Less-than-truckload shipping is a method used to transport relatively small freight. It's ideal for businesses that have freight shipments that are larger than a parcel but don't require a full truckload.

What Does Girth Mean in Shipping? 

Girth is a measurement used by shipping companies to determine the package's size. It's calculated by adding the package's length to the doubled sum of its width and height.

Can I Use My Own Packaging for Flat-Rate Shipping? 

This depends on the carrier. USPS, for instance, requires you to use their specific for flat-rate shipping.

How Can I Ensure Heavy Items Are Safely Delivered? 

Proper packaging is the difference between a smooth delivery and broken products. Use high-quality packing materials, secure the item well inside the box, and make sure to place the shipping label in a visible spot.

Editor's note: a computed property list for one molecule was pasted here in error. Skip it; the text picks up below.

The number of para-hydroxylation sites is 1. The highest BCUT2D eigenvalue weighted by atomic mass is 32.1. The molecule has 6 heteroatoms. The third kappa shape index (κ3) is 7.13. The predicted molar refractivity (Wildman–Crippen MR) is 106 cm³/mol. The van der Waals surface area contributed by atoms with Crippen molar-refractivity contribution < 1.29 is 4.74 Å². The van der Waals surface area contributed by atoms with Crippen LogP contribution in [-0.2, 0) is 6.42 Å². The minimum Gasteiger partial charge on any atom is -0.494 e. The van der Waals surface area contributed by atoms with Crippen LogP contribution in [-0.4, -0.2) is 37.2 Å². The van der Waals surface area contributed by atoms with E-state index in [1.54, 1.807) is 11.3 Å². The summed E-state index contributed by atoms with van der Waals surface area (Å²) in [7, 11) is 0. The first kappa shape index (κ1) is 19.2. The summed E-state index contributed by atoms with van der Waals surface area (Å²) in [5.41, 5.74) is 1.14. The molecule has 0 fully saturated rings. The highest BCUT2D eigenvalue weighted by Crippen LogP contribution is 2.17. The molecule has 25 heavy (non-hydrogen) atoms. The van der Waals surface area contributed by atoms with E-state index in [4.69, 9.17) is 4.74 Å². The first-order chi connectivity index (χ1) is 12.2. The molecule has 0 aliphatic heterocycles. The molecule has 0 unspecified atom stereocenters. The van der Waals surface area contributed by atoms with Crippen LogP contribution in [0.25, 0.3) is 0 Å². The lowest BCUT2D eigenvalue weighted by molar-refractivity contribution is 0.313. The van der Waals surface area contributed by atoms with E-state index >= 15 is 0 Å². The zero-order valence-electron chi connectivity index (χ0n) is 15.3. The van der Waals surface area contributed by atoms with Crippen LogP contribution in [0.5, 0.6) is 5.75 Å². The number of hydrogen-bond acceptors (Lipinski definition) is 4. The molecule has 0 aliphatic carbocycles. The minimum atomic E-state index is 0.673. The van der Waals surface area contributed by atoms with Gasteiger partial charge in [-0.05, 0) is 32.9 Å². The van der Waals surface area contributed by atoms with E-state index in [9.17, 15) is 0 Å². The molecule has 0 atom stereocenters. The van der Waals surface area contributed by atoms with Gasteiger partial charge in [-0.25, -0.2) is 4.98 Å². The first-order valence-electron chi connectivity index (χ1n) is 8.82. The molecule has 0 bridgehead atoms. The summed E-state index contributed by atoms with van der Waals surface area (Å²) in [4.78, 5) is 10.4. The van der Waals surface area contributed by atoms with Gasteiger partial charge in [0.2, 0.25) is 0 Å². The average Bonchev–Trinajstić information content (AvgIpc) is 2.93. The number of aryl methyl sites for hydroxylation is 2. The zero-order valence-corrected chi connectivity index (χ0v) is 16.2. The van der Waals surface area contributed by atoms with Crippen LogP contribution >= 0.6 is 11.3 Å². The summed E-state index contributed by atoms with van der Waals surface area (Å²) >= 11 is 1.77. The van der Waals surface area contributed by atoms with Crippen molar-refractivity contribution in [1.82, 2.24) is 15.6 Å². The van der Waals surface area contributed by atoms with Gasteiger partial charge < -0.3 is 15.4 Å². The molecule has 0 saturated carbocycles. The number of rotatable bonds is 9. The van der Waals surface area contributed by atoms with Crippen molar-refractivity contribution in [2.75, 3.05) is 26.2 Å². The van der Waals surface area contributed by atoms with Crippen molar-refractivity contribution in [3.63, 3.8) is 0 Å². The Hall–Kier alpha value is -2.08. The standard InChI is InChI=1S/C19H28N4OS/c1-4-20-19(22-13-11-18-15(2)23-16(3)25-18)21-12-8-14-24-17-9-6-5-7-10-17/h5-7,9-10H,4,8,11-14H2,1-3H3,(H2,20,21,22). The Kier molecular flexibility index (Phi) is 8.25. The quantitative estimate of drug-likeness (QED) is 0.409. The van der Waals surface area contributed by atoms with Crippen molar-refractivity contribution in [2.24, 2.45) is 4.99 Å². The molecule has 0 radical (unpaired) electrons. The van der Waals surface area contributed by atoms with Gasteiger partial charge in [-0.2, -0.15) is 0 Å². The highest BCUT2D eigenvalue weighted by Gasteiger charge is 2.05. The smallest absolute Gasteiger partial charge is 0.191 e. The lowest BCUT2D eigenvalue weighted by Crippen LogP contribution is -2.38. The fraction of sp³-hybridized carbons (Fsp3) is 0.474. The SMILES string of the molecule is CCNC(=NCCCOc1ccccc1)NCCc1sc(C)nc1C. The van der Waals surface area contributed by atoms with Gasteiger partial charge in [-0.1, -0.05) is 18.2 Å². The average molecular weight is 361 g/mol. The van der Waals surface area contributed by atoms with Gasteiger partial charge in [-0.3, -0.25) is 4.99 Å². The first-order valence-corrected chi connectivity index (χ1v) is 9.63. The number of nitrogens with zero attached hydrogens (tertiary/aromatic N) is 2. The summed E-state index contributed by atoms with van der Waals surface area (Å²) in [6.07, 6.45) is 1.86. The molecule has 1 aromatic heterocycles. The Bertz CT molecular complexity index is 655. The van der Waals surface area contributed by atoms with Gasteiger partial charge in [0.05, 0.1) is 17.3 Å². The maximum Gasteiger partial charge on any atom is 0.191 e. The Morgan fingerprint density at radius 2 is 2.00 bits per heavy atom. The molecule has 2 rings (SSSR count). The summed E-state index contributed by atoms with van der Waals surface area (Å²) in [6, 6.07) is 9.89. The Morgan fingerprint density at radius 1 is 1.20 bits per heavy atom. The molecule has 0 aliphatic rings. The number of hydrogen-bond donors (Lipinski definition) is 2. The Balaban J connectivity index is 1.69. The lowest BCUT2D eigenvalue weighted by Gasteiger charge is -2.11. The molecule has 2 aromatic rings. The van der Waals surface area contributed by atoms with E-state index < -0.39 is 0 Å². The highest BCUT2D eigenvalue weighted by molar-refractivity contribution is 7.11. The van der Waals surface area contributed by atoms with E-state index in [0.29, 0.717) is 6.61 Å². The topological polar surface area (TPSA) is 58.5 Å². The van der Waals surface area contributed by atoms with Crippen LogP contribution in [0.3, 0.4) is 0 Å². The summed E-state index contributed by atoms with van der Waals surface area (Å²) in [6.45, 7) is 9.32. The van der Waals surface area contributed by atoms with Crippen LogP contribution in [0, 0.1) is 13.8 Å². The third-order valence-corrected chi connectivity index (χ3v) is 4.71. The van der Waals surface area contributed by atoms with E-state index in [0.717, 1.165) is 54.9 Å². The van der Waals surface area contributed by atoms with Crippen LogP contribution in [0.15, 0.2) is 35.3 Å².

Putting It All Together

Shipping large boxes and heavy packages doesn't have to be a daunting task. By understanding the various shipping options, comparing the services of major carriers, and considering the size, weight, and destination of your packages, you can find cost-effective ways to ship your items. Remember, the cheapest option isn't always the best. Balancing cost with reliability and delivery speed is crucial to ensure customer satisfaction.

Here at Mochila, we're committed to helping you navigate shipping prices and keep your customers satisfied. Our personalized approach and dedication to providing solutions customized to your unique needs set us apart. If you'd like to learn more about how we can help your business optimize shipping costs and improve customer experience, feel free to schedule a call with us.


Priority Mail | USPS

Freight Shipping: What is Freight & How it Works | FedEx

A Complete Guide To Different Types Of Freight Charges | Indeed

How E-Commerce Fits into Retail’s Post-Pandemic Future | Harvard Business Review